Researchers have developed a new eco-friendly material that might be useful for construction 3D printing.
Construction 3D printing is a relatively new practice, and it involves extrusion of concrete mixes through a robotic system. There are now several companies offering building-sized construction 3D printers capable of making large structures.
The problem with most of these technologies is that they use concrete, one of the worst polluting substances widely used on the planet.
Concrete is a mix of water, cement and stone, and the problem lies in the production of cement component. The raw materials to produce cement must be heated to a scorching 1450C to produce “clinker”, which is then mixed with gypsum to form cement powder.
It’s the extreme heat that’s the problem: most cement production facilities burn fossil fuels to generate that heat. Cement production generates about 4% of the world’s CO2 emissions, or about 1.5 gigatons of CO2.
If there were a way to use something other than cement these emissions could be sharply reduced.
The researchers at Chalmers University of Technology in Sweden looked at the use of nano cellulose as a 3D printing material.
Nano cellulose is already used in 3D printing. Specifically, it’s used to make certain types of hydrogels that are commonly used in bioprinting. The hydrogels form a support structure for syringe injections of material.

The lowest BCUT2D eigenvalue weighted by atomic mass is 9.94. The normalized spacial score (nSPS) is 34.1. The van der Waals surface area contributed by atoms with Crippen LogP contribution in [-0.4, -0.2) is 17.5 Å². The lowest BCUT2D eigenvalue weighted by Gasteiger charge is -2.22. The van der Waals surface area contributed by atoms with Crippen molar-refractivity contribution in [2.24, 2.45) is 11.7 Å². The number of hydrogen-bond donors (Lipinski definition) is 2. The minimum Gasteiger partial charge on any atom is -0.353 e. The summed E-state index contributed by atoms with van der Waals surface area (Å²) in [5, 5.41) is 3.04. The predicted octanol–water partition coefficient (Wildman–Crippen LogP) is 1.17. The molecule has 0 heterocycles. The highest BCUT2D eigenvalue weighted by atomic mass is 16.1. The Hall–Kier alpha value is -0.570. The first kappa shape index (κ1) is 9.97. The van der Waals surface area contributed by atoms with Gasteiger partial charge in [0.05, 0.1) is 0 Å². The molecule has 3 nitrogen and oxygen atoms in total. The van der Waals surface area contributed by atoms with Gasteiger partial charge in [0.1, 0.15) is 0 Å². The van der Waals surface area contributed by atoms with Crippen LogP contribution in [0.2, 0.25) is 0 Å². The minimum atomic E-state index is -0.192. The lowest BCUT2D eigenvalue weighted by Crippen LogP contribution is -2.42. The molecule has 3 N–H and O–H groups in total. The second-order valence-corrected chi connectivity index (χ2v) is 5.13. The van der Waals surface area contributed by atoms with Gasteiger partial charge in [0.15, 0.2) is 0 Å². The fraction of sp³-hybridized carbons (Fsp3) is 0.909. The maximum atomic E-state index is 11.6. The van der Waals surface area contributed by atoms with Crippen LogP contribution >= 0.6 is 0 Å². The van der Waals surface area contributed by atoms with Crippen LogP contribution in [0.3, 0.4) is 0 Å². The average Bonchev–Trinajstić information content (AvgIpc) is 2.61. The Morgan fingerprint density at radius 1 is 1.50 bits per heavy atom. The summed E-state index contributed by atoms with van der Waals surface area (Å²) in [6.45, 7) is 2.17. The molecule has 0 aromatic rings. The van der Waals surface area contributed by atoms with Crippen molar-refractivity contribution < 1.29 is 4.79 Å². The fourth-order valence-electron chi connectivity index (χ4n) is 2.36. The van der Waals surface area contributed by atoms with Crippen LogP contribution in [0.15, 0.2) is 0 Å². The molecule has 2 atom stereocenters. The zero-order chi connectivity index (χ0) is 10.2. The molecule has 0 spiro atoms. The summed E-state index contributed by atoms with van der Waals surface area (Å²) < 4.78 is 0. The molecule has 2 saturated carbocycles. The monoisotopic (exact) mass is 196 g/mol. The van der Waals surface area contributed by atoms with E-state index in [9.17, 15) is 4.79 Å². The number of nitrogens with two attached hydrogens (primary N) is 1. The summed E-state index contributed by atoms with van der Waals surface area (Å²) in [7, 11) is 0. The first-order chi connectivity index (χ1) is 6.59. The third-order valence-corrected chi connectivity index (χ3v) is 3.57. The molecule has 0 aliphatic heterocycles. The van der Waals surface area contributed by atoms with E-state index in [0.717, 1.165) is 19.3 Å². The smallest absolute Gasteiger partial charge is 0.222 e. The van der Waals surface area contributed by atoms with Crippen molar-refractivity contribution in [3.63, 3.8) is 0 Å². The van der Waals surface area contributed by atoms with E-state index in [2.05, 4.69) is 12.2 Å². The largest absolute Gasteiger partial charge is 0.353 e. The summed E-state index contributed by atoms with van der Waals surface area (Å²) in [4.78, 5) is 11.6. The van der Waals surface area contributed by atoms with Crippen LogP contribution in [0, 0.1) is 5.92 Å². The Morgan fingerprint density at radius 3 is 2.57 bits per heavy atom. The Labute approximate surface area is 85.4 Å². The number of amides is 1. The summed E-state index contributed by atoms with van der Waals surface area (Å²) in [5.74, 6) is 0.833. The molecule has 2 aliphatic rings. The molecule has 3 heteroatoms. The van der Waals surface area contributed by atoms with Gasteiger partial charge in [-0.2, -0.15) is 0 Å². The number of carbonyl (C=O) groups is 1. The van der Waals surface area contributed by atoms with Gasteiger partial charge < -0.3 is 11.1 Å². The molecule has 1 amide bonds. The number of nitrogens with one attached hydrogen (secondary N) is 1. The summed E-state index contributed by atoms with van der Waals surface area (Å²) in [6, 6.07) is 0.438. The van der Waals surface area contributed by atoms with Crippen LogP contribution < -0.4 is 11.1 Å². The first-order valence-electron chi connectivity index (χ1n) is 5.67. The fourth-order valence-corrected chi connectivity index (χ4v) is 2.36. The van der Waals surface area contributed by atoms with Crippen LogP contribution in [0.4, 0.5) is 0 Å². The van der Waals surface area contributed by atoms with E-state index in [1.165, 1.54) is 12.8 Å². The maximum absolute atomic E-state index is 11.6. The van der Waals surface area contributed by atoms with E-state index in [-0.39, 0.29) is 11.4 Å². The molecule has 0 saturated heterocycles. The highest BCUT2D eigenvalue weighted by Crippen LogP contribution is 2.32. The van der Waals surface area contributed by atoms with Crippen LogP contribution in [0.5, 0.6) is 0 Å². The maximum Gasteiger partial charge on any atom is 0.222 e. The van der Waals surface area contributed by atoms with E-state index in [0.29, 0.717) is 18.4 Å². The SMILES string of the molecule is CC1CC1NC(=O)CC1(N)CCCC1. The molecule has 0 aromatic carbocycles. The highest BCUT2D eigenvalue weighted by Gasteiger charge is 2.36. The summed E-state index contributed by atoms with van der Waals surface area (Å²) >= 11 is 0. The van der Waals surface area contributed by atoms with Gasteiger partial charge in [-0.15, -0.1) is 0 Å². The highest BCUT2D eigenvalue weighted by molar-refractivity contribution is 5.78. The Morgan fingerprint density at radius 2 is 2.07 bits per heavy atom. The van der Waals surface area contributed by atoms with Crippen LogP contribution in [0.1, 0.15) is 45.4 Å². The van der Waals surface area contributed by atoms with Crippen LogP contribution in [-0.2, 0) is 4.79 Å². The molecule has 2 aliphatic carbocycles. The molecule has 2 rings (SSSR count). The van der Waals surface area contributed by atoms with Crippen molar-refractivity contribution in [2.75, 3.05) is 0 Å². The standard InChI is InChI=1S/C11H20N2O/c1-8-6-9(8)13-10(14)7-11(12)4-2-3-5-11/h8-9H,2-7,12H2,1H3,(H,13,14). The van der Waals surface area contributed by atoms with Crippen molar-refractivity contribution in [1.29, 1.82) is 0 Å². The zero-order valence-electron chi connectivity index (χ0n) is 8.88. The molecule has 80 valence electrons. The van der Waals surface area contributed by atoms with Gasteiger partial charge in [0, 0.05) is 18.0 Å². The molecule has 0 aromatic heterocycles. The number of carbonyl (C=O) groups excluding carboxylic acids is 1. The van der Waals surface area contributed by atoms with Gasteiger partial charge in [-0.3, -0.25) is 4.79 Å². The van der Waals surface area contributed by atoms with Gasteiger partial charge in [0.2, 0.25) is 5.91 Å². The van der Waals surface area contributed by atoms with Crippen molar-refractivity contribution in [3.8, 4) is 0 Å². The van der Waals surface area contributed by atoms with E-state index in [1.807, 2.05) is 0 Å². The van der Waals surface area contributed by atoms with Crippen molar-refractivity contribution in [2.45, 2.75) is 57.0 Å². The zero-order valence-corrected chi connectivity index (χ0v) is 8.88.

Hydrogels are certainly not suitable as a building material, however.
The researchers decided to dry out the cellulose-based hydrogels, and mix in alginate. Alginate is a molecule found in many plants, but is most commonly sourced from seaweed. The alginate additive creates some flexibility in the resulting material after drying, which enables the possibility of 3D printing. Pure cellulose is not going to flow very well at all.
The researchers were able to 3D print sample objects using the new material. They explain:
“The energy efficient process relies on the shear thinning properties of the nanocellulose hydrogel. When you apply pressure it liquifies allowing it to be 3D printed, but when you take away the pressure it maintains its shape. This allows the researchers to work without the energy intensive processes that are commonplace in the construction industry.”
The resulting material is extremely interesting because not only can alginate be easily obtained from renewable sources, but so can the cellulose. The new material should be very sustainable.
However, can it replace concrete as a 3D printing material for construction applications?
It seems they are focusing on architectural elements first, rather than structural elements. They suggest using the material to produce items such as “lightweight room dividers, blinds, and wall panel systems”, or “tiles to clad walls, acoustic elements for damping sound.”
There is much unknown at this point, as the researchers are still exploring the properties of the new material. As a result, we don’t truly know what applications could be possible.
I’m hoping that some variation of this material could become a standard construction 3D printing material in the near future.